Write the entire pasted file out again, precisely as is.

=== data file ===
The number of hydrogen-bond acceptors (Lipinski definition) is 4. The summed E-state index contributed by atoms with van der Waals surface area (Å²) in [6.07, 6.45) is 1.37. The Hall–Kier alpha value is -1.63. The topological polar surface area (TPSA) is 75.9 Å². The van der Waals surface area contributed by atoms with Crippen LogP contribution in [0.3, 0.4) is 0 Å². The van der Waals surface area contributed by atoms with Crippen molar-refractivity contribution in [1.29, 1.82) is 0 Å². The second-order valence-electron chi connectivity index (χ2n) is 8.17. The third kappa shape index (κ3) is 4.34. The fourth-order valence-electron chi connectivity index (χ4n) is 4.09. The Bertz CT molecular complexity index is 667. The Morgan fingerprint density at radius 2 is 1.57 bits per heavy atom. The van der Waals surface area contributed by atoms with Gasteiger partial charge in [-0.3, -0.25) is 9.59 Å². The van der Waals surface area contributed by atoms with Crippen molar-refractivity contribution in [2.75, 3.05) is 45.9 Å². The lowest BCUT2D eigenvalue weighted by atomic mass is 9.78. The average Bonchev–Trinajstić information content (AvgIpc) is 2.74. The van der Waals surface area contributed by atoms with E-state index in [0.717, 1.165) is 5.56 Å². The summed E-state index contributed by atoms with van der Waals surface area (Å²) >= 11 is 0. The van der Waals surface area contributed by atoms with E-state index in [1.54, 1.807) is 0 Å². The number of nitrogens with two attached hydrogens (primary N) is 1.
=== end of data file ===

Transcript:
The number of hydrogen-bond acceptors (Lipinski definition) is 4. The summed E-state index contributed by atoms with van der Waals surface area (Å²) in [6.07, 6.45) is 1.37. The Hall–Kier alpha value is -1.63. The topological polar surface area (TPSA) is 75.9 Å². The van der Waals surface area contributed by atoms with Crippen LogP contribution in [0.3, 0.4) is 0 Å². The van der Waals surface area contributed by atoms with Crippen molar-refractivity contribution in [1.29, 1.82) is 0 Å². The second-order valence-electron chi connectivity index (χ2n) is 8.17. The third kappa shape index (κ3) is 4.34. The fourth-order valence-electron chi connectivity index (χ4n) is 4.09. The Bertz CT molecular complexity index is 667. The Morgan fingerprint density at radius 2 is 1.57 bits per heavy atom. The van der Waals surface area contributed by atoms with Gasteiger partial charge in [-0.3, -0.25) is 9.59 Å². The van der Waals surface area contributed by atoms with Crippen molar-refractivity contribution in [2.75, 3.05) is 45.9 Å². The lowest BCUT2D eigenvalue weighted by atomic mass is 9.78. The average Bonchev–Trinajstić information content (AvgIpc) is 2.74. The van der Waals surface area contributed by atoms with E-state index in [0.717, 1.165) is 5.56 Å². The summed E-state index contributed by atoms with van der Waals surface area (Å²) >= 11 is 0. The van der Waals surface area contributed by atoms with E-state index in [1.54, 1.807) is 0 Å². The number of nitrogens with two attached hydrogens (primary N) is 1.